With most of free agency and the NFL Draft in the books, teams normally have their rosters relatively set heading into training camp. Of course, teams can still add players to their rosters via free agency and they also have the opportunity to draft in the NFL Supplemental Draft in July. Since it was created in 1977, there have only been 43 players selected in the supplemental draft, though there may be a 44th player added to that list after this years draft.
It was announced over the weekend that Virginia Tech cornerback Adonis Alexander was kicked off the team after being ruled academically ineligible. Some thought the former Hookie would forego his senior season and declare for the draft in 2018, but Alexander was set on playing his senior year and making a run at a National Championship. That all changed when Alexander was kicked off the team over the weekend.
If you are unfamiliar with how the supplemental draft works NFL Operations breaks it down for you here.
In July, the league may hold one supplemental draft for players whose eligibility has changed since the NFL Draft. A player may not bypass the NFL Draft to be eligible for the supplemental draft. Teams do not have to participate in the supplemental draft; if they choose to do so, they may bid for the player by telling the league the round in which they would like to take a specific player. If no other club bids on that player, they are awarded the player and lose a pick in the following year’s NFL Draft that corresponds with the round in which they were awarded the player. If multiple teams submit bids for the player, the highest bidder is awarded that player and loses the corresponding draft pick.
The process for adding new players from college has changed dramatically since the first draft in 1936. The stakes are significantly higher now, and the league has instituted a more formal process to ensure equity among all 32 clubs.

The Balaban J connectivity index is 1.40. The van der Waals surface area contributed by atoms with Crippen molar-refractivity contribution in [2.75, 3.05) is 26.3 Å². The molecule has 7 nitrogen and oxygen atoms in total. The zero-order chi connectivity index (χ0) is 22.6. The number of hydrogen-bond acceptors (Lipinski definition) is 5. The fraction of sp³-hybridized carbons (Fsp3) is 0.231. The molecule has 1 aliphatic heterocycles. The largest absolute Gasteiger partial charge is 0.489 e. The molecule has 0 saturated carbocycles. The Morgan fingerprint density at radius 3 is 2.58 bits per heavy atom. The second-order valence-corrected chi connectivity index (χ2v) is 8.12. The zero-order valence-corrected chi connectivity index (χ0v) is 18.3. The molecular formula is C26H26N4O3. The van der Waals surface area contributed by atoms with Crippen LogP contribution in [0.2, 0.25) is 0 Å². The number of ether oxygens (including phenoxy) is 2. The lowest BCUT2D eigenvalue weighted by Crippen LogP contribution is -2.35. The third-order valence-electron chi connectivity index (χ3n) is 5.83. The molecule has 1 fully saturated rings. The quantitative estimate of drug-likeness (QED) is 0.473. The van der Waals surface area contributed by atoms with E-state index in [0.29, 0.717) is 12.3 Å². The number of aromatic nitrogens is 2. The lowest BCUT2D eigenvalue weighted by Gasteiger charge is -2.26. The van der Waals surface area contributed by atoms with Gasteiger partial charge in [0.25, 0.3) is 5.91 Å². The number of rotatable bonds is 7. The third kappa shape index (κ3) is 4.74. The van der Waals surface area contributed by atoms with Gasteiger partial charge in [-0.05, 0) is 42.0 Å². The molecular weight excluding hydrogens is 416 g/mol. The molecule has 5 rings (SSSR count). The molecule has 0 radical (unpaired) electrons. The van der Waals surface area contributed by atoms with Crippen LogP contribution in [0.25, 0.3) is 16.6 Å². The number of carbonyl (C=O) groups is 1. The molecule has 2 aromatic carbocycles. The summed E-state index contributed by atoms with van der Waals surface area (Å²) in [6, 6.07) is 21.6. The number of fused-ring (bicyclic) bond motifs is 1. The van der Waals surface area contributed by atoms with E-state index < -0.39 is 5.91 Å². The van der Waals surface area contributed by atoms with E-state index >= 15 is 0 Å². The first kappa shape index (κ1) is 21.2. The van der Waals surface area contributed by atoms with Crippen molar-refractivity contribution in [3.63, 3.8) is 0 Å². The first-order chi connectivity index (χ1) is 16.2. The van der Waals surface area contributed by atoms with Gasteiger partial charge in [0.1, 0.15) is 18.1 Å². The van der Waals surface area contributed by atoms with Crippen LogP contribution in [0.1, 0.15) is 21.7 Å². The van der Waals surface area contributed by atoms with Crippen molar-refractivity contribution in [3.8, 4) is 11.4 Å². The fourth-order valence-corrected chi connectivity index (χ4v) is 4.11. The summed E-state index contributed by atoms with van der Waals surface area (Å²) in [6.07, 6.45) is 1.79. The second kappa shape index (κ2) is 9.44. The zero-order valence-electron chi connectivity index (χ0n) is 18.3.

A successful draft can forever change the trajectory of a franchise. Teams do their best to predict how a player will perform at the game’s highest level, but any draft pick can turn into an NFL legend. Perhaps this year a player taken in the sixth round will become the next Tom Brady.
The 6-foot-3, 200-lb cornerback has the size and length that Cowboys’ secondary coach Kris Richard loves in his defensive backs. Alexander is more than just a physical specimen, he has some very intriguing skills as a cover corner who can play in either man or zone schemes. If his cover skills don’t impress you, his ball skills may. In his three years at Virginia Tech, Alexander hauled in seven interceptions in just 32 games. Alexander uses his freaky length and physical stature to make plays on the ball and in the run game against opposing offensive players.
6'2-6'3 length can go a long way from the trail position. Adonis Alexander is hard to drop in the bucket over. pic.twitter.com/xHmpxT9LFW— Kyle Crabbs (@NDTScouting) June 4, 2018
There are some flaws with Alexander. One is his off-the field issues.
A lot of Alexander’s concerns stem from off-the-field issues. He was caught using marijuana in 2016, which caused him to miss the first game of the season. He also violated Virginia Tech’s team rules in 2017, which resulted in his being suspended for the first two games of that year.
There are also question about his consistency and his 2017 tape not being as good as the previous year’s.
The Cowboys secondary depth chart looks to already be set with Chidobe Awuzie, Byron Jones, Jourdan Lewis, and Anthony Brown in the top spots, with Marquez White and a few other young cornerbacks competing for a bottom of the depth chart spot. Could Adonis Alexander now being available intrigue Kris Richard and Rod Marinelli? For a guy a lot of people thought could go high in the 2019 NFL Draft, it’s certainly something the Cowboys’ defensive coaching staff should be having some conversations about.
Some experts have predicted that he should go with a fifth-round pick at the earliest in the supplemental.
Do you think the Cowboys should consider drafting Adonis Alexander in the 2018 supplemental draft?
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